I read Bruce Crichton (Letters, 13 December) and no longer felt quite so alone, after having had my knuckles wrapped for not believing in a god the day before by Martin Blackshaw: thank you Bruce.
Like Mr Crichton, I failed to see where the dropping of atom bombs on Japanese cities in 1945 – surely the greatest one-off acts of murder ever committed – came into the discussion of whether there was, or was not, a god.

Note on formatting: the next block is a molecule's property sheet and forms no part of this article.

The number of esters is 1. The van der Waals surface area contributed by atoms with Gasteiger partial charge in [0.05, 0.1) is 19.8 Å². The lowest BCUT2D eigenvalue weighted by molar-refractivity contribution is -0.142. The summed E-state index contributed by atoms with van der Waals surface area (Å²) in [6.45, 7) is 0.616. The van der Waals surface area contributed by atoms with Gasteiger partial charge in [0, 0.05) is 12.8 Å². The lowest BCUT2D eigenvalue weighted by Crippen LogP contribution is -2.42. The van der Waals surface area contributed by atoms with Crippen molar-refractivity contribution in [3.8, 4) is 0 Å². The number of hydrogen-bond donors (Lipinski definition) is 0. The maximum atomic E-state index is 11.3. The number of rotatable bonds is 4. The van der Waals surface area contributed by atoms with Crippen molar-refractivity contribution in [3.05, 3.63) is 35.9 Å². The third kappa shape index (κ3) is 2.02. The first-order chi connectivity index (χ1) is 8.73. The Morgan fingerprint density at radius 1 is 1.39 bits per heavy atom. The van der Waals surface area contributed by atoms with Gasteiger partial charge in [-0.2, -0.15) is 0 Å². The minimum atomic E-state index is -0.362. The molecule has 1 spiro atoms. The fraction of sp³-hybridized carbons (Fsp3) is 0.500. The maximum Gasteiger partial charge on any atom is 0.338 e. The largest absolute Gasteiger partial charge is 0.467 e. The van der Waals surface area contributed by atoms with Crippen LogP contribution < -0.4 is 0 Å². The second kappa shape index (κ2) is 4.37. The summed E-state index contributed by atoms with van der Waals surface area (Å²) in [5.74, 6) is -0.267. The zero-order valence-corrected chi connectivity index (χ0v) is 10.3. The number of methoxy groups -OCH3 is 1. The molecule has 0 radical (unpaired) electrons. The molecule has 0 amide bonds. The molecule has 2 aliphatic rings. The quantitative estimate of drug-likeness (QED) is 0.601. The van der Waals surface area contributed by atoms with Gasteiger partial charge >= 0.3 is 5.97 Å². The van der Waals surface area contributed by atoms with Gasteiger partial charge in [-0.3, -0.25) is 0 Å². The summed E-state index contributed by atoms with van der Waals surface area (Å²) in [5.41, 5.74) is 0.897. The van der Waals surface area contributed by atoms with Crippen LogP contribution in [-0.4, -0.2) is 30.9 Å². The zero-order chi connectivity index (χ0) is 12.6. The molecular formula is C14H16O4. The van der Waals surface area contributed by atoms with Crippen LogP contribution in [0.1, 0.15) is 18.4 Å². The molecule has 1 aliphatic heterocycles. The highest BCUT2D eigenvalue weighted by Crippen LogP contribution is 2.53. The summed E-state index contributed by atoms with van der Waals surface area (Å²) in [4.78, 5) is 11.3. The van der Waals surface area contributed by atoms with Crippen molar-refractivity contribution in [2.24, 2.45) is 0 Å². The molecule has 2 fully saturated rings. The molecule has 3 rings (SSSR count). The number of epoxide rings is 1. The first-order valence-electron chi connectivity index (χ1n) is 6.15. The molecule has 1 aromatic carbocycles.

I know it can be argued that the sacrifice of 185,000 mainly civilian Japanese lives prevented a similar toll of Allied military casualities had the war continued, but I have never been wholly comfortable with that proposition. All it seems to indicate is that the god Mr Blackshaw believes in may have created, in humans, an ultimate killing machine: I’m not sure, had I been him, that I would have been all that proud of that.
The point I had clumsily tried to make was that I don’t want folk who believe in an imaginary being influencing those I elect to run my country.